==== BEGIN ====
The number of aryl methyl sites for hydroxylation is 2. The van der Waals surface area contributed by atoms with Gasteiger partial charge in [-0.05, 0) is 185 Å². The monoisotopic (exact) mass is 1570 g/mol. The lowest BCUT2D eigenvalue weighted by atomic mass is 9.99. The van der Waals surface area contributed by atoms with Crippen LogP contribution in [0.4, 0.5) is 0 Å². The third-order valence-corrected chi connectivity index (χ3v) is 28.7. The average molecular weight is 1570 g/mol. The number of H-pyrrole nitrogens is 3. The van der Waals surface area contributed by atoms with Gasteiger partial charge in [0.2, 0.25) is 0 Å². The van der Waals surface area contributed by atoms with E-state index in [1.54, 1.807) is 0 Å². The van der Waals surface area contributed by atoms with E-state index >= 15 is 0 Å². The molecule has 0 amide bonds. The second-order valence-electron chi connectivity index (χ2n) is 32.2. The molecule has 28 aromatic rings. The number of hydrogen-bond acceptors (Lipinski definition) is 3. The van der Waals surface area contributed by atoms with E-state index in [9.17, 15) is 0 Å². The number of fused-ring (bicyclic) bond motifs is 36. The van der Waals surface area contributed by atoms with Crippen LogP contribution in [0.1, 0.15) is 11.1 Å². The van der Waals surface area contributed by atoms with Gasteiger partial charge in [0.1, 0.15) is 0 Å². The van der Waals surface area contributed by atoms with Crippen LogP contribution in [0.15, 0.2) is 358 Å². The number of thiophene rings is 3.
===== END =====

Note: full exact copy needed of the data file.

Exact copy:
The number of aryl methyl sites for hydroxylation is 2. The van der Waals surface area contributed by atoms with Gasteiger partial charge in [-0.05, 0) is 185 Å². The monoisotopic (exact) mass is 1570 g/mol. The lowest BCUT2D eigenvalue weighted by atomic mass is 9.99. The van der Waals surface area contributed by atoms with Crippen LogP contribution in [0.4, 0.5) is 0 Å². The third-order valence-corrected chi connectivity index (χ3v) is 28.7. The average molecular weight is 1570 g/mol. The number of H-pyrrole nitrogens is 3. The van der Waals surface area contributed by atoms with Gasteiger partial charge in [0.2, 0.25) is 0 Å². The van der Waals surface area contributed by atoms with E-state index in [1.54, 1.807) is 0 Å². The van der Waals surface area contributed by atoms with E-state index >= 15 is 0 Å². The molecule has 0 amide bonds. The second-order valence-electron chi connectivity index (χ2n) is 32.2. The molecule has 28 aromatic rings. The number of hydrogen-bond acceptors (Lipinski definition) is 3. The van der Waals surface area contributed by atoms with E-state index in [9.17, 15) is 0 Å². The number of fused-ring (bicyclic) bond motifs is 36. The van der Waals surface area contributed by atoms with Crippen LogP contribution in [0.1, 0.15) is 11.1 Å². The van der Waals surface area contributed by atoms with Gasteiger partial charge in [0.1, 0.15) is 0 Å². The van der Waals surface area contributed by atoms with Crippen LogP contribution in [0.15, 0.2) is 358 Å². The number of thiophene rings is 3.